From: Alice Taylor
New Report: Politicians Exploiting Albania Granted Impunity by Corrupt Judiciary

Politicians in central and local government and the private sector are continuing the exploit the country’s resources and a “corrupt judiciary ensures impunity for these activities and furthers corrupt profit-making schemes.”

This is according to the Deconstructing State Capture in Albania report, published by Transparency International and the Institute for Democracy and Media.

The cases examined in the report shows “a strong nexus between public officials, the private sector, and the judiciary.” This, they say, has been growing progressively through the exploitation of public assets and the provision of public goods. It suggests that everything in the country can be bought, even parliamentary laws, and counter to the public interest.

In terms of judicial reform that started in 2016, its implementation has created further legal uncertainties due to its slow process and the replacement of judges. This has slowed progress in a number of high-profile cases impacting energy, defense, and transport. The report also observed that the government is enjoying undue influence over the judiciary and the “professionalism and integrity of judges remains elusive.”

The sheer number of cases waiting to be heard in the court system is also a big issue. With more than 30,000 in the queue, important cases such as the Gerdec cases have not yet been concluded. This was a case where corruption in the Ministry of Defence caused an explosion of an ammunition-dismantling site near Gerdec killed 26 and left 4000 homeless. 

It also mentions the incinerator scandal that dominated the news last year. The Albanian government awarded three contracts for incinerators in Elbasan, Fier, and Tirana via PPPs. The total value of the projects was EUR 179 million. The companies that won the contracts were sole bidders and tendering started following unsolicited bids from them.

Additionally, key individuals in the companies are closely associated with each other. This, TI said, suggests a grand corruption scheme whereby the same individuals benefitted from the contracts.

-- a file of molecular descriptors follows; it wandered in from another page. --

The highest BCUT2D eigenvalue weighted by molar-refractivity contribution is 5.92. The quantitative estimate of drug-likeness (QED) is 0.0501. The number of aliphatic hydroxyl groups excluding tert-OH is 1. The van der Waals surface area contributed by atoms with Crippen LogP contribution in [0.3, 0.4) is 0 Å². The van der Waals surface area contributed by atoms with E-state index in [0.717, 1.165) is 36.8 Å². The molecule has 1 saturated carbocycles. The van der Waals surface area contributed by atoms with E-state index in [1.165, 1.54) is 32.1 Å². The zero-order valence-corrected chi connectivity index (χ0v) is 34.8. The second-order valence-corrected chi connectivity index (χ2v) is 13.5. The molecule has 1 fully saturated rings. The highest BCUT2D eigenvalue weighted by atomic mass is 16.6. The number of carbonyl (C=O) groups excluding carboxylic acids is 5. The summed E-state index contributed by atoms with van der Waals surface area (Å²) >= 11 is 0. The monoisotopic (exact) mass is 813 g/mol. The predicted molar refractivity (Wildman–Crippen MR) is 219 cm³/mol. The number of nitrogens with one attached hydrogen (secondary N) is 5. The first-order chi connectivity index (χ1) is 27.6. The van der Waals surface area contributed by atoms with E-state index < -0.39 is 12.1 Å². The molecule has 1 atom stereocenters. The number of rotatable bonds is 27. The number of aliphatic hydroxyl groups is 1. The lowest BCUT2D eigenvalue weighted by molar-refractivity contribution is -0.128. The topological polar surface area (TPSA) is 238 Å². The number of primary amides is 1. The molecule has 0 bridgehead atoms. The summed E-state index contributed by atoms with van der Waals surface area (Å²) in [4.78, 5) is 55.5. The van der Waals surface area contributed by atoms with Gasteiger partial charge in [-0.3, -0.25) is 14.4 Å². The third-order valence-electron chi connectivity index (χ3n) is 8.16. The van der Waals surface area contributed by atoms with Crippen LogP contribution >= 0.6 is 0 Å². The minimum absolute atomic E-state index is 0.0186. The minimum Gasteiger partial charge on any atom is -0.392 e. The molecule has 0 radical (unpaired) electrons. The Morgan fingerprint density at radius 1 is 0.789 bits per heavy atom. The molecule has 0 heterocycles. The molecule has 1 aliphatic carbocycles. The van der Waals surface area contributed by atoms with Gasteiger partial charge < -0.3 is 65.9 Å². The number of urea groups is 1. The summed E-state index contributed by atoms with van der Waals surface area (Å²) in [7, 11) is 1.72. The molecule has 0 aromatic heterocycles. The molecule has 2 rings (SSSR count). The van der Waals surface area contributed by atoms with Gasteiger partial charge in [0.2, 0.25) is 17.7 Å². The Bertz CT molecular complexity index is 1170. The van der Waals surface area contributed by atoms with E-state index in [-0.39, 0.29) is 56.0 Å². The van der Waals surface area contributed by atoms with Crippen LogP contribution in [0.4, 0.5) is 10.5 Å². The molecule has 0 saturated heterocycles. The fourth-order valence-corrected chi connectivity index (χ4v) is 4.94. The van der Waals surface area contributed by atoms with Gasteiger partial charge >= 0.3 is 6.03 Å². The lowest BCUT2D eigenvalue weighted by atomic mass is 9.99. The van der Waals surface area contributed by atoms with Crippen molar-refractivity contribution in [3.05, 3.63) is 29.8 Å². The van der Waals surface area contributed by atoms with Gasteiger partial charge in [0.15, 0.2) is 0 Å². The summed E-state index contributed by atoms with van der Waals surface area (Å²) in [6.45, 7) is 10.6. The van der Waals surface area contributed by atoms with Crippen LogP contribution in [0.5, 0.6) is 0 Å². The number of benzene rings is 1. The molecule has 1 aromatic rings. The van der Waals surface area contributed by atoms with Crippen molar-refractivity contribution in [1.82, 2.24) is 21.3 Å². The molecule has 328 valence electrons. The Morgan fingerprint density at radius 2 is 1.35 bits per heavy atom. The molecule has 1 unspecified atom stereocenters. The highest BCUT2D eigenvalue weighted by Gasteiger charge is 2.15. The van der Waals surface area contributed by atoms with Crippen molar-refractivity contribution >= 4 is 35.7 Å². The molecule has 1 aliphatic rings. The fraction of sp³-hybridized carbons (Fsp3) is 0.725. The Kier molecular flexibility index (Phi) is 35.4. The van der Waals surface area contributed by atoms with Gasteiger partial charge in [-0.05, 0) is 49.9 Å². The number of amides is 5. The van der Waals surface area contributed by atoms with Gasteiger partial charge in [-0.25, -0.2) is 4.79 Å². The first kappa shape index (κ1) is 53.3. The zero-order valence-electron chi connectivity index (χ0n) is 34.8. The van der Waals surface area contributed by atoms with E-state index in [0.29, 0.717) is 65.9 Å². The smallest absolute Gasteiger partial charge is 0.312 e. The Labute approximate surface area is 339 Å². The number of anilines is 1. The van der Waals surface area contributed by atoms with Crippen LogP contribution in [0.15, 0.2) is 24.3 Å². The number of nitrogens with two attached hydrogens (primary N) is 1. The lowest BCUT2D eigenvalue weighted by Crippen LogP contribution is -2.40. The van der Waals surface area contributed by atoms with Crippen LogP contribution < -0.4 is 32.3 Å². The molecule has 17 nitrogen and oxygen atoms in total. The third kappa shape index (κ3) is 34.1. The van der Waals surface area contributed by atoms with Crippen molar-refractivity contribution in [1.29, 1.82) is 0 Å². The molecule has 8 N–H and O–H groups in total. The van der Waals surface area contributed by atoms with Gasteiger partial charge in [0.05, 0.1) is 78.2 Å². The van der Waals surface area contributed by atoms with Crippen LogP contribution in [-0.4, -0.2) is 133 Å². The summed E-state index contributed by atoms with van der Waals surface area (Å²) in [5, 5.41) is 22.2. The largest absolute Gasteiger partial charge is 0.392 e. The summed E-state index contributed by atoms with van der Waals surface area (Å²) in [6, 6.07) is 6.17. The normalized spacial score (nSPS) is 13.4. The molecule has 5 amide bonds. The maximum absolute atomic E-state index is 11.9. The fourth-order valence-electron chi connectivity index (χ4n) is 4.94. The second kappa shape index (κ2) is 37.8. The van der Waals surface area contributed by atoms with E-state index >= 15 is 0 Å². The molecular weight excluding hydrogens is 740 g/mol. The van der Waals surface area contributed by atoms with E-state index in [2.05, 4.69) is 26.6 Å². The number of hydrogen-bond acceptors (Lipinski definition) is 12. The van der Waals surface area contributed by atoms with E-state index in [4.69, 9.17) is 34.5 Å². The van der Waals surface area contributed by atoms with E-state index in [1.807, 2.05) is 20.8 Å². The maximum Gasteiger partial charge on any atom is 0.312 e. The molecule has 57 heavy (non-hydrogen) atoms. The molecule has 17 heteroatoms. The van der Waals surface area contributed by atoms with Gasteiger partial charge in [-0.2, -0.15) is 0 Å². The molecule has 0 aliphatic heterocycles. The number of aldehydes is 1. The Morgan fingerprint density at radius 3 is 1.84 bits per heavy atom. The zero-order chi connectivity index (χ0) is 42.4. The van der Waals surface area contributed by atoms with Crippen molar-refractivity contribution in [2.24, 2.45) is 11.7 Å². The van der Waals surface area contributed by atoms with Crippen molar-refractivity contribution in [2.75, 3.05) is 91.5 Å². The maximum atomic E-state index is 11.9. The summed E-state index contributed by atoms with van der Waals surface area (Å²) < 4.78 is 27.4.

They noted:

“It is alleged that Mirel Mertiri and Klodian Zoto, two businessmen close to the former minister of finance and economy, Arben Ahmetaj of the Socialist Party – and with connections to the Democratic Party – have conspired with Albanian government officials to award waste incinerator contracts to companies that are run by their associates.”

The report explains further how tailor-made laws facilitate grand corruption schemes by “essentially legislating for the theft of natural resources” and fail to adhere to principles of transparency, integrity, rule of law, and parliamentary oversight. Most of these laws come from the government themselves and fail to provide rationale.

They analyzed a total of nine laws to show how the government proposes and the assembly accepts these custom-made laws. These laws included ones on the National Theatre, Law on Audiovisual Media, Law on Games of Chance, National Lottery, the concession of the Milot-Balldre road, the Law on VAT Threshold, the Law on Concession of the Vlora Airport, and the Law for the Establishment of the Company Air Albania.

“A number of very dubious legislative proposals of the government have appeared as a complete surprise and have been announced only at a very late stage of the process, specifically during the approval of the draft law by the government or during its submission to the Assembly.

This was the case with the Law on Vlora Airport and the related plans for the establishment of Air Albania Company, the Special Law on the National Theater, and other legal acts that have encouraged the public to express dissatisfaction in the form of protests or petitions “, the report found.

In the case of the law on the concession of Vlora Airport, the report found that it was drafted and approved in 14 working days. Within which: